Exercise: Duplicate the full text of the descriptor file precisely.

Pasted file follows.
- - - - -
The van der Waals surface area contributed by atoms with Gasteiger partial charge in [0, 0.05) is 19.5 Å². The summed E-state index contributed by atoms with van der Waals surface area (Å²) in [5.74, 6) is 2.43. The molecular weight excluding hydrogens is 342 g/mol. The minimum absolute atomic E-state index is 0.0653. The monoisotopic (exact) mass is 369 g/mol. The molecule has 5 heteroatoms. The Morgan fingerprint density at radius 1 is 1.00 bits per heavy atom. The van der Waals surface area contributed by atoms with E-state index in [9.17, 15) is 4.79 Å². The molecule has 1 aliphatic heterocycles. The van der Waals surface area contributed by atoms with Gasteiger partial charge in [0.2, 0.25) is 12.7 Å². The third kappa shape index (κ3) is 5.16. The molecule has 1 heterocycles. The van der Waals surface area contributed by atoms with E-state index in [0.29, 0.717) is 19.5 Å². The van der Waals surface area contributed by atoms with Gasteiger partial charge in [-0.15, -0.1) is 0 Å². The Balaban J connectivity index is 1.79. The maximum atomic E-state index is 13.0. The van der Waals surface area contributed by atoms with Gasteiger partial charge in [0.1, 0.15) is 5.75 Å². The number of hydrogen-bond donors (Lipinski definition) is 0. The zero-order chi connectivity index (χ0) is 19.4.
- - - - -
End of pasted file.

The van der Waals surface area contributed by atoms with Gasteiger partial charge in [0, 0.05) is 19.5 Å². The summed E-state index contributed by atoms with van der Waals surface area (Å²) in [5.74, 6) is 2.43. The molecular weight excluding hydrogens is 342 g/mol. The minimum absolute atomic E-state index is 0.0653. The monoisotopic (exact) mass is 369 g/mol. The molecule has 5 heteroatoms. The Morgan fingerprint density at radius 1 is 1.00 bits per heavy atom. The van der Waals surface area contributed by atoms with E-state index in [9.17, 15) is 4.79 Å². The molecule has 1 aliphatic heterocycles. The van der Waals surface area contributed by atoms with Gasteiger partial charge in [0.2, 0.25) is 12.7 Å². The third kappa shape index (κ3) is 5.16. The molecule has 1 heterocycles. The van der Waals surface area contributed by atoms with E-state index in [0.29, 0.717) is 19.5 Å². The van der Waals surface area contributed by atoms with Gasteiger partial charge in [-0.15, -0.1) is 0 Å². The Balaban J connectivity index is 1.79. The maximum atomic E-state index is 13.0. The van der Waals surface area contributed by atoms with Gasteiger partial charge in [0.1, 0.15) is 5.75 Å². The number of hydrogen-bond donors (Lipinski definition) is 0. The zero-order chi connectivity index (χ0) is 19.4.